After the initial shock of hearing a twelve-year old girl winds up in custody of the police for something this trivial, it is easy to think there must be more to it.  Maybe she was out of control – nope.  Perhaps she had drugs on her – think again.  It must be she had done this time and time again – not even that.  By all accounts, Alexa is a normal well-behaved young lady who simply had a lapse of judgment.  How have we come to a place were school systems are so dysfunctional, the police become involved for the smallest infraction?

When I was in seventh grade, I remember being paddled for saying the word “damn” in class.  I did not even make it to the principal’s office, the teacher handled things right then and there.  Of course, I was given the choice of going “down the hall,” as it was called, or taking my corporal punishment.  I took my licks, returned to my desk and went back to work learning, case closed.  Rather than debate corporal punishment, I heard some of you gasp when you read that, the larger point is a minor infraction was dealt with quickly and effectively and normality resumed in the class.  By not addressing small infractions at low levels of authority, that resumption of normality is what is lacking today.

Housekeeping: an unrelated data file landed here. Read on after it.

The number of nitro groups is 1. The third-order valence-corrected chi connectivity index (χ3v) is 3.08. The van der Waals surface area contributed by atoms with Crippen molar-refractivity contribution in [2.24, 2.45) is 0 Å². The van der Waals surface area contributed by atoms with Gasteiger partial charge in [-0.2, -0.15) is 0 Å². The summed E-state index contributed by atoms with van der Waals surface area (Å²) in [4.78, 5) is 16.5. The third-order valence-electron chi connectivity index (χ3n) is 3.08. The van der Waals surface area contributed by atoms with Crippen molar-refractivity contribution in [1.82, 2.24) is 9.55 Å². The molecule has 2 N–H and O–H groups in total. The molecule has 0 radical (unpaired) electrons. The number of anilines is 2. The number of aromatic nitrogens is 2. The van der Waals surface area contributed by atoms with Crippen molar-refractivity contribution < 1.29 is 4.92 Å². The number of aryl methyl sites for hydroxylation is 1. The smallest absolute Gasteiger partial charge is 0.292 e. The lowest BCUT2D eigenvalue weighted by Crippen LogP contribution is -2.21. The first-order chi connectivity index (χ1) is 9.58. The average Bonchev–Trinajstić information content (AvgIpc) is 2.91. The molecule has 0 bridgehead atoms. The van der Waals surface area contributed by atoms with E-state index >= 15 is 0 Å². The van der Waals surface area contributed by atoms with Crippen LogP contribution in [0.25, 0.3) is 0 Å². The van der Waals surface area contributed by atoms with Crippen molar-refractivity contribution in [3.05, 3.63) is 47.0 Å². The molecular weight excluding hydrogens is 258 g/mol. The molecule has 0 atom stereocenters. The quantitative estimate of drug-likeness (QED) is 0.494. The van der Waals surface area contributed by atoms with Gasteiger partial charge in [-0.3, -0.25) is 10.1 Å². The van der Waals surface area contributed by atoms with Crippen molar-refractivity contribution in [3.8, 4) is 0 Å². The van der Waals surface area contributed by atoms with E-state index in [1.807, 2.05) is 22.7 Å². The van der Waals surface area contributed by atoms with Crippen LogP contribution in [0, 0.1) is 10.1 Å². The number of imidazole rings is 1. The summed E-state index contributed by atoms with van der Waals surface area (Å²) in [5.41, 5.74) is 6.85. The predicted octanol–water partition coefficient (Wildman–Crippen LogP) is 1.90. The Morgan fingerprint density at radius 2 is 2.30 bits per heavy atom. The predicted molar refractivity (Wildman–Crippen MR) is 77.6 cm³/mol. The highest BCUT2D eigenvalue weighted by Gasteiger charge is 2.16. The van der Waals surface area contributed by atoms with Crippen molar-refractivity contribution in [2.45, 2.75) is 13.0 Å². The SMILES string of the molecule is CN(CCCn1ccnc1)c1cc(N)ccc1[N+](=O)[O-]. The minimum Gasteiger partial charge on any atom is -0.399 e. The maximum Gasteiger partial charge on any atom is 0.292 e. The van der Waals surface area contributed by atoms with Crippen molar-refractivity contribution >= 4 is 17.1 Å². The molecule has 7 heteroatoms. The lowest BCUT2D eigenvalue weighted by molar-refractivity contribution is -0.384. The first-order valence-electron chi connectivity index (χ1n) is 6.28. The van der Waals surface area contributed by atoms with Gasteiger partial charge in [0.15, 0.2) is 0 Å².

A student finding herself tangled up with the law seems commonplace today and happens coast-to-coast (click here to read a West coast example).  Before we criticize the school system, we need to understand their point of view.  Parents often sue school systems when they take corrective action and the systems become gun-shy regarding discipline.  Schools have a legitimate responsibility to provide for the safety of each student and student body, as a whole.

The line we ask them to walk, with regard to discipline, is thin, very thin.  Over time, we’ve lost something, or forgotten it.  When we send our children to school, in addition to educating them, the school fills a quasi-parental role during that time.  To that end, a level of order and civility must be maintained, requiring the schools to provide parental-style guidance when called for.